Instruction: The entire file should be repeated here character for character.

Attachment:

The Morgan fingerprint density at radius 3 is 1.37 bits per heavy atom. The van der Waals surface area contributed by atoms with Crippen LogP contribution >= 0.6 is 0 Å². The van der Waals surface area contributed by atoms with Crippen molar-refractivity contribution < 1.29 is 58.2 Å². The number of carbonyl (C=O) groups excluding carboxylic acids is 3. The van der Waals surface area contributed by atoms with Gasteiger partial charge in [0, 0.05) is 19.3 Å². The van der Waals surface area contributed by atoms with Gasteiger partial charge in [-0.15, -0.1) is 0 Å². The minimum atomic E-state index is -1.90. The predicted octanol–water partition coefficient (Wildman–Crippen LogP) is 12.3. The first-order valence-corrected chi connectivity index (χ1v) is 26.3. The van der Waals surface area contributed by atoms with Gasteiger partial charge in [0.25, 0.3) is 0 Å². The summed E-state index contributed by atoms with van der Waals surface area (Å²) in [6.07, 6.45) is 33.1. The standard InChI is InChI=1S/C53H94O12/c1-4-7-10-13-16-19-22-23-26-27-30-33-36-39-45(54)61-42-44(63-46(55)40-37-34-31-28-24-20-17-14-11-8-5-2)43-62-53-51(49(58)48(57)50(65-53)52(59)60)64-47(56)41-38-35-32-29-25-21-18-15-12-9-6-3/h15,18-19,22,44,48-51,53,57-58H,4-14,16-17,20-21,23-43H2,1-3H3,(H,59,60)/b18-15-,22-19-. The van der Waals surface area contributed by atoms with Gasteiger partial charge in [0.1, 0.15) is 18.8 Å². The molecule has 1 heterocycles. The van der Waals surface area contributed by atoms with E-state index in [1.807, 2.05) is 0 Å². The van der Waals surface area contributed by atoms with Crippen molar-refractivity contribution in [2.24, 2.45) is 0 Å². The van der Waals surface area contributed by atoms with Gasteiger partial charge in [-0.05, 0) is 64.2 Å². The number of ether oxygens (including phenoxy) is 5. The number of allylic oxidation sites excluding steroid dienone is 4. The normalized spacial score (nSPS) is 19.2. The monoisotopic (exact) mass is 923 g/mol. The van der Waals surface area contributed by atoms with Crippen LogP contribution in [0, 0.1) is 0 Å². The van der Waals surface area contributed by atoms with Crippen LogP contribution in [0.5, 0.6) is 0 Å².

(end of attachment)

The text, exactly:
The Morgan fingerprint density at radius 3 is 1.37 bits per heavy atom. The van der Waals surface area contributed by atoms with Crippen LogP contribution >= 0.6 is 0 Å². The van der Waals surface area contributed by atoms with Crippen molar-refractivity contribution < 1.29 is 58.2 Å². The number of carbonyl (C=O) groups excluding carboxylic acids is 3. The van der Waals surface area contributed by atoms with Gasteiger partial charge in [0, 0.05) is 19.3 Å². The van der Waals surface area contributed by atoms with Gasteiger partial charge in [-0.15, -0.1) is 0 Å². The minimum atomic E-state index is -1.90. The predicted octanol–water partition coefficient (Wildman–Crippen LogP) is 12.3. The first-order valence-corrected chi connectivity index (χ1v) is 26.3. The van der Waals surface area contributed by atoms with Gasteiger partial charge in [0.25, 0.3) is 0 Å². The summed E-state index contributed by atoms with van der Waals surface area (Å²) in [6.07, 6.45) is 33.1. The standard InChI is InChI=1S/C53H94O12/c1-4-7-10-13-16-19-22-23-26-27-30-33-36-39-45(54)61-42-44(63-46(55)40-37-34-31-28-24-20-17-14-11-8-5-2)43-62-53-51(49(58)48(57)50(65-53)52(59)60)64-47(56)41-38-35-32-29-25-21-18-15-12-9-6-3/h15,18-19,22,44,48-51,53,57-58H,4-14,16-17,20-21,23-43H2,1-3H3,(H,59,60)/b18-15-,22-19-. The van der Waals surface area contributed by atoms with Gasteiger partial charge in [0.1, 0.15) is 18.8 Å². The molecule has 1 heterocycles. The van der Waals surface area contributed by atoms with E-state index in [1.807, 2.05) is 0 Å². The van der Waals surface area contributed by atoms with Crippen molar-refractivity contribution in [2.24, 2.45) is 0 Å². The van der Waals surface area contributed by atoms with Gasteiger partial charge in [-0.05, 0) is 64.2 Å². The number of ether oxygens (including phenoxy) is 5. The number of allylic oxidation sites excluding steroid dienone is 4. The normalized spacial score (nSPS) is 19.2. The monoisotopic (exact) mass is 923 g/mol. The van der Waals surface area contributed by atoms with Crippen LogP contribution in [0, 0.1) is 0 Å². The van der Waals surface area contributed by atoms with Crippen LogP contribution in [0.5, 0.6) is 0 Å².